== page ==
A previous MMU blog “Can India Achieve Financial Inclusion Without the Mobile Network Operators?” concluded “MNO-led systems therefore have a hugely important role to play to create the market – to build people’s confidence in digital financial services and local agent-based systems – and thus lay the foundation for digital financial inclusion.”
All well and good… and of course MNO-led mobile-money models have been more successful than bank-led models in several parts of the world. This is in part because mobile money is a more natural “fit” to MNOs’ high volume, low value transaction and agent-based business. But also the business case for MNOs is based on reducing customer churn and digitising payments for airtime, in addition to the revenues for managing payments transactions.
Furthermore, payments are inter-spatial transfers that can be confirmed either by receiving the money, and/or with a simple call by the sender to the receiver – thus building instant trust. These factors (together with MNOs’ natural advantages as first movers in this market) put them in the perfect position to make the market for digital financial services.
Conversely, banks are much more comfortable handling low volumes of high value transactions in their own premises (and certainly not with dispersed agent networks). And the business case for banks is primarily based on offering a range of products. Furthermore, since many of these products (for example insurance and savings) are inter-temporal (as opposed to inter-spatial) in nature, immediate confirmation and thus trust in the new digital financial system is much more difficult to achieve.
But ...in markets where the Central Bank insists on bank-led models and prohibit MNOs from issuing e-money, are MNOs likely, or able, to play the market making role for digital financial services? The moves from Airtel with Axis Bank and Vodafone with ICICI Bank in India suggest that (after many false starts) MNOs will indeed play a very significant role as agent (or business correspondent) network managers.
Why? Well, MNOs have several significant advantages as agent network managers:
- They have established multi-layer distribution networks, with many thousands (in India’s case 1.5 million!) of retailers selling airtime and providing extensive urban and rural coverage.
- The MNO business model is based on usage (those high volumes of small value transactions), and therefore more aligned to the willingness and ability of the poor masses to pay in small sums; unlike the traditional bankers’ business model that is based on float.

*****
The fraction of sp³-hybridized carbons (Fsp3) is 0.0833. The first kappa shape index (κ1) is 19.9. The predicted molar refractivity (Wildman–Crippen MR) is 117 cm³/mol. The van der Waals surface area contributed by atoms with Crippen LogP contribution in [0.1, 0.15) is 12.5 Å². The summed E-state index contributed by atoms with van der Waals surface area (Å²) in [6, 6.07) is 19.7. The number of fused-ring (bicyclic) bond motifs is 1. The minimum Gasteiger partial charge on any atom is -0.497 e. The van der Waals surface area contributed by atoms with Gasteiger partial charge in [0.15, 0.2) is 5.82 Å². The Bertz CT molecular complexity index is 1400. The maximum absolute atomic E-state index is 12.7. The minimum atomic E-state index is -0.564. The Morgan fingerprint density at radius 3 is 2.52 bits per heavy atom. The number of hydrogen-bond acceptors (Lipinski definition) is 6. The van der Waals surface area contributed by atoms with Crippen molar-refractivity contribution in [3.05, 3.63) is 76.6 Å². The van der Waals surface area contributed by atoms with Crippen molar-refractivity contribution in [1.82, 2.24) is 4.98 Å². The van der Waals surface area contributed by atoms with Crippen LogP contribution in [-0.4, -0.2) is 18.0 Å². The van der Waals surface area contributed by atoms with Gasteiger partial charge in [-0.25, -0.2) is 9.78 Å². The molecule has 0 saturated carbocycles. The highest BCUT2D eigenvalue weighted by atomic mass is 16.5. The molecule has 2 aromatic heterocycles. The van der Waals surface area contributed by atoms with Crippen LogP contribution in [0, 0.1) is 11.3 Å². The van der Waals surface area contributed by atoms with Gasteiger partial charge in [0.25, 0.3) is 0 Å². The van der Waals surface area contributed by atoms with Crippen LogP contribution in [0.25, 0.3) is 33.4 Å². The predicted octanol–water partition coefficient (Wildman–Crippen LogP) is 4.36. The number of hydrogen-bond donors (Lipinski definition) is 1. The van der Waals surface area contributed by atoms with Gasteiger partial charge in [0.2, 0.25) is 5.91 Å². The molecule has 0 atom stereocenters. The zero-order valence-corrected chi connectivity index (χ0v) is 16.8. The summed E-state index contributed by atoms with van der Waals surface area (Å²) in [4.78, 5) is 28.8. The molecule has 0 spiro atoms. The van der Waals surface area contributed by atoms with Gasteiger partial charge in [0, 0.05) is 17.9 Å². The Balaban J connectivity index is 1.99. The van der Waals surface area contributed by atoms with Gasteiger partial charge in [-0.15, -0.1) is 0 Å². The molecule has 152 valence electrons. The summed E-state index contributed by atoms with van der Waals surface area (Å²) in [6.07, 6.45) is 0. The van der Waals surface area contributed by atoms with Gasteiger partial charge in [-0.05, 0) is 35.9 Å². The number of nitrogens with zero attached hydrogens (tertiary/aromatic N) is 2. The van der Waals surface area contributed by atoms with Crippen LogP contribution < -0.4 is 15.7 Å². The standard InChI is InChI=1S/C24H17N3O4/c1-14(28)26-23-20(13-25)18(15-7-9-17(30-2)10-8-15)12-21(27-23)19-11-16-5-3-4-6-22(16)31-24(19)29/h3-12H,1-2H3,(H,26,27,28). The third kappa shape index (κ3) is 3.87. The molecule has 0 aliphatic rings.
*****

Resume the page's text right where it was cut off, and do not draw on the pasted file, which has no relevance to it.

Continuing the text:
- Mobile pre-paid platforms that manage high volumes of low value electronic recharge are very synergistic with the needs of digital financial services. These platforms also allow the ability to offer highly customised and relevant products (supplemented with capabilities for fine segmentation and analysis of usage trends).
- MNOs have high levels of brand awareness amongst poor and rural customers that can be leveraged well for cross-selling financial services. MNOs also invest regularly and extensively in marketing and promotions to create channel and consumer awareness.
- Telecommunications is a well regulated service industry, similar to banking. Thus mobile retailers acquiring new subscribers are well equipped to handle KYC norms and service activation processes.
- Telecommunications is also an investment intensive and long gestation business. Thus mobile operators have superior capability to source funds, and make large investments with long time horizons for returns.
- MNOs work through extensive partnerships, aggregating third party products seamlessly into their offerings – essential for the success of digital financial services.
- Last, but quite importantly, in many countries there is severe competition, price-wars, and commoditisation of voice and basic services, so MNOs are highly motivated to offer stable, diversified value-added-services that promise substantial upsides in terms of reduced churn, decreased airtime distribution costs and increased revenue.
Digital financial services in one of the few industries that has a clear first mover disadvantage. Building the trust of low income people in electronic money, the systems that manage it and the agents that provide the cash in/out services is a very challenging proposition. But MNOs are, in many ways, better placed than banks to meet these challenges – they are likely to be essential to achieve digital financial inclusion, even in India and other bank-led model markets.